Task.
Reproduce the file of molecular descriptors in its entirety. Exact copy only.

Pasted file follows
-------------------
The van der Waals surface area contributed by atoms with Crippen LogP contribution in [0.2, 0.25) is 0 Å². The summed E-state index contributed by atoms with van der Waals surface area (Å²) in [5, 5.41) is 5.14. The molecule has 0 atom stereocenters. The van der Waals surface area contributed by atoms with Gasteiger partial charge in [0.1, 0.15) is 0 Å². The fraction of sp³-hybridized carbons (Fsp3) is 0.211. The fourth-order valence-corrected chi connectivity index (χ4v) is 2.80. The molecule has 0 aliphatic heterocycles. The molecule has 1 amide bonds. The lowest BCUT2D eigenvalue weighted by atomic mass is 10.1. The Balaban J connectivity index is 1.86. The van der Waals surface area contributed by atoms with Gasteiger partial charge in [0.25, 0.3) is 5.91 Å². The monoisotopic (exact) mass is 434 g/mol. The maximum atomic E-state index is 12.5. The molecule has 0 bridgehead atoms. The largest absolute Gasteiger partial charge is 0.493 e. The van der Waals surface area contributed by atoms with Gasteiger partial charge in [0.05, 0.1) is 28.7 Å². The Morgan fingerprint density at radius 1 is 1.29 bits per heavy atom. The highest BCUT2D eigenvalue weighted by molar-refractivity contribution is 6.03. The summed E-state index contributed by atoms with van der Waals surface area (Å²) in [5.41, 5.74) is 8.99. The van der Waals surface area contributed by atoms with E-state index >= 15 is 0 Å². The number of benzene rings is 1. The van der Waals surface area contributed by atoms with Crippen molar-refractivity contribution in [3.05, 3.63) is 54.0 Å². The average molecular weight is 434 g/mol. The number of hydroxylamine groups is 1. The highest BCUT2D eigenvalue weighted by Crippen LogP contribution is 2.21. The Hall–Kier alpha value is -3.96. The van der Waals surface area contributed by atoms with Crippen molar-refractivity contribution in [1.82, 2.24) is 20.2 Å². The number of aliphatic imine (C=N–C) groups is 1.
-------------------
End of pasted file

The van der Waals surface area contributed by atoms with Crippen LogP contribution in [0.2, 0.25) is 0 Å². The summed E-state index contributed by atoms with van der Waals surface area (Å²) in [5, 5.41) is 5.14. The molecule has 0 atom stereocenters. The van der Waals surface area contributed by atoms with Gasteiger partial charge in [0.1, 0.15) is 0 Å². The fraction of sp³-hybridized carbons (Fsp3) is 0.211. The fourth-order valence-corrected chi connectivity index (χ4v) is 2.80. The molecule has 0 aliphatic heterocycles. The molecule has 1 amide bonds. The lowest BCUT2D eigenvalue weighted by atomic mass is 10.1. The Balaban J connectivity index is 1.86. The van der Waals surface area contributed by atoms with Gasteiger partial charge in [0.25, 0.3) is 5.91 Å². The monoisotopic (exact) mass is 434 g/mol. The maximum atomic E-state index is 12.5. The molecule has 0 bridgehead atoms. The largest absolute Gasteiger partial charge is 0.493 e. The van der Waals surface area contributed by atoms with Gasteiger partial charge in [0.05, 0.1) is 28.7 Å². The Morgan fingerprint density at radius 1 is 1.29 bits per heavy atom. The highest BCUT2D eigenvalue weighted by molar-refractivity contribution is 6.03. The summed E-state index contributed by atoms with van der Waals surface area (Å²) in [5.41, 5.74) is 8.99. The van der Waals surface area contributed by atoms with E-state index >= 15 is 0 Å². The number of benzene rings is 1. The van der Waals surface area contributed by atoms with Crippen molar-refractivity contribution in [3.05, 3.63) is 54.0 Å². The average molecular weight is 434 g/mol. The number of hydroxylamine groups is 1. The highest BCUT2D eigenvalue weighted by Crippen LogP contribution is 2.21. The Hall–Kier alpha value is -3.96. The van der Waals surface area contributed by atoms with Crippen molar-refractivity contribution in [1.82, 2.24) is 20.2 Å². The number of aliphatic imine (C=N–C) groups is 1.